Episode 109: Correlation and Causation

MichaelResearch and Stats11 Comments

Looking for examples of correlation and causation? You’ve heard it a million times: correlation doesn’t mean causation. Still need help? Well, here’s a humorous look at this topic that I think drives home the point. The Psych Files “Breaking News” explores whether satisfied workers are more productive and whether living together causes divorce. I hope you enjoy this unique video episode on the topic of correlations.



The Phases of the Moon and Admissions to Mental Hospitals

This meta-analysis, published in 1985 in the journal Psychological Bulletin, found very few statistically significant relationships between the moon and human behavior.

Those studies that do find links, Rotton and Kelly said, are inaccurate, either because they don’t take important factors into account (that are responsible for the “lunacy”) or they mistake chance events as proof of a lunar effect. from, “‘Supermoon’ Lunacy: Does the Moon Make Us Crazy?

A popular correlation that is wrong is this effect of phases of the moon on mood. Research has shown that there is no relationship. The moon is just too far away to affect our individual moods and there is no data that admissions to mental health facilities increase during the phases of the moon.

You have to keep your eye out for a subtle, often unseen 3rd factor that could be causing the two things you’re looking at to appear to be related. This may require a little brainstorming on your part. Humans are “hardwired” to see relationships between all sorts of events. We’re often wrong though.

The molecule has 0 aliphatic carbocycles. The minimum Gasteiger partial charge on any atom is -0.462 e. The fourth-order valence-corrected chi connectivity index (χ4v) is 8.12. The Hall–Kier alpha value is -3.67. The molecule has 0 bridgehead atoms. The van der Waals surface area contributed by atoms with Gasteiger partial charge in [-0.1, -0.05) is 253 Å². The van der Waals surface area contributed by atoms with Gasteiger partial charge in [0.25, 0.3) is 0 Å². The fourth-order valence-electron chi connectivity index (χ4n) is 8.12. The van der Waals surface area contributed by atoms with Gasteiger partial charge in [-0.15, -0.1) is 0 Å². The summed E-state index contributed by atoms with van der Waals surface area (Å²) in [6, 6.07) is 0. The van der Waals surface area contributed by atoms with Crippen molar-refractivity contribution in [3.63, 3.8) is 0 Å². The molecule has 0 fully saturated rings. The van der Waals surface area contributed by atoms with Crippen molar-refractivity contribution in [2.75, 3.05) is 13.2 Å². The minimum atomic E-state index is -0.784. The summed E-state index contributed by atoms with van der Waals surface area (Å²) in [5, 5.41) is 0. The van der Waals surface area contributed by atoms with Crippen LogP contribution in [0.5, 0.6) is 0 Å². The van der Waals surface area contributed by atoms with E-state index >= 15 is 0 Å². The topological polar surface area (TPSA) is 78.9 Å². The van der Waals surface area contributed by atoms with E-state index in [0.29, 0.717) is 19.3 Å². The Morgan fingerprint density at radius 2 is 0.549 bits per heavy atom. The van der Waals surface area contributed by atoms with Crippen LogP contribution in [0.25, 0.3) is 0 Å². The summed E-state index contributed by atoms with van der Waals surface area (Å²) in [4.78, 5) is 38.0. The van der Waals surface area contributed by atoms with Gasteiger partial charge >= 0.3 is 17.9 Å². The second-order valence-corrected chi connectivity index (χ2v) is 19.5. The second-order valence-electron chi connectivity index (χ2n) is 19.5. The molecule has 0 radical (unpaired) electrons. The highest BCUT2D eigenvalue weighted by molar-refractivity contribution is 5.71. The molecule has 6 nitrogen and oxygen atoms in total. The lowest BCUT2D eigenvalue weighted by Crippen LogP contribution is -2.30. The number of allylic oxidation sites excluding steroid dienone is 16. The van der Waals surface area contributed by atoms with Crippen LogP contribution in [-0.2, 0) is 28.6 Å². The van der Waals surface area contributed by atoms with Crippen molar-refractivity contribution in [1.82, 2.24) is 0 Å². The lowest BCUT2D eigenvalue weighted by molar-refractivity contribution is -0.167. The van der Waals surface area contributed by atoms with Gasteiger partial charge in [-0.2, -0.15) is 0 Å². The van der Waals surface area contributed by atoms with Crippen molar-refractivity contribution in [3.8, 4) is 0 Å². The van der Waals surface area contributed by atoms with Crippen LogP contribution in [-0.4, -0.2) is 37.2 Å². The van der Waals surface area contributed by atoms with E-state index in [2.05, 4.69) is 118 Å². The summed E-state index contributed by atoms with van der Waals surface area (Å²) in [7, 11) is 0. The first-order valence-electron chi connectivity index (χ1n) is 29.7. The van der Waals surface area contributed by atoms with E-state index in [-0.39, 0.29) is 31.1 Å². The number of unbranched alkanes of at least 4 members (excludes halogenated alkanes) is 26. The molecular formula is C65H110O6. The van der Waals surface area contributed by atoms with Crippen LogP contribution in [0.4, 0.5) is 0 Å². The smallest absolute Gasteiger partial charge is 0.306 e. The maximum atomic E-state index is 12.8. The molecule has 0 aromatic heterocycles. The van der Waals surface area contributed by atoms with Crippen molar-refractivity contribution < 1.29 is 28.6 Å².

Related Posts Plugin for WordPress, Blogger...

11 Comments on “Episode 109: Correlation and Causation”

  1. Pingback: Weekly Wisdom Roundup #53 | The Weekly Roundup

  2. Pingback: Ep 194: What Do I/0 Psychologists Really Do? Testing and Evaluation | The Psych Files Podcast

  3. I’m a little behind, and recently listened to”Even Children do Statistics.”
    As a Special Ed teacher, I think it would be interesting to see how kiddos on
    the Autistic spectrum (including Asperger’s) would respond to the tasks in the
    study, as we know that perspective-taking can be difficult.

    On an unrelated-ish note, I’ve really enjoyed the podcasts that touch upon confirmation
    bias. I wonder how it relates to different trendy self-help techniques, ala “The Secret” or the idea that writing goals on sticky notes and posting then will help you fulfill those goals (I’m highly skeptical about the effectiveness of these strategies, but can’t really articulate why).

  4. Pingback: Find Something Already Made! | Lore's Blog

  5. Asked a pianist friend – it’s Chopin’s B Minor Waltz (no. 10)… just in case anyone beside me was plagued with curiosity 🙂 Thanks, Michael!

  6. Lisa: glad you liked the episode. To tell the truth I don’t know the name of the music. I found it on some podsafe music site. It does sound familiar though….

  7. Enjoyed the episode! On an unrelated note, what was the name of the classical song in and throughout the video? I know it, but can’t place the composer.

  8. Pingback: Folens Psychology - Blog » Blog Archive » Correlation & Causation

Leave a Reply

Your email address will not be published. Required fields are marked *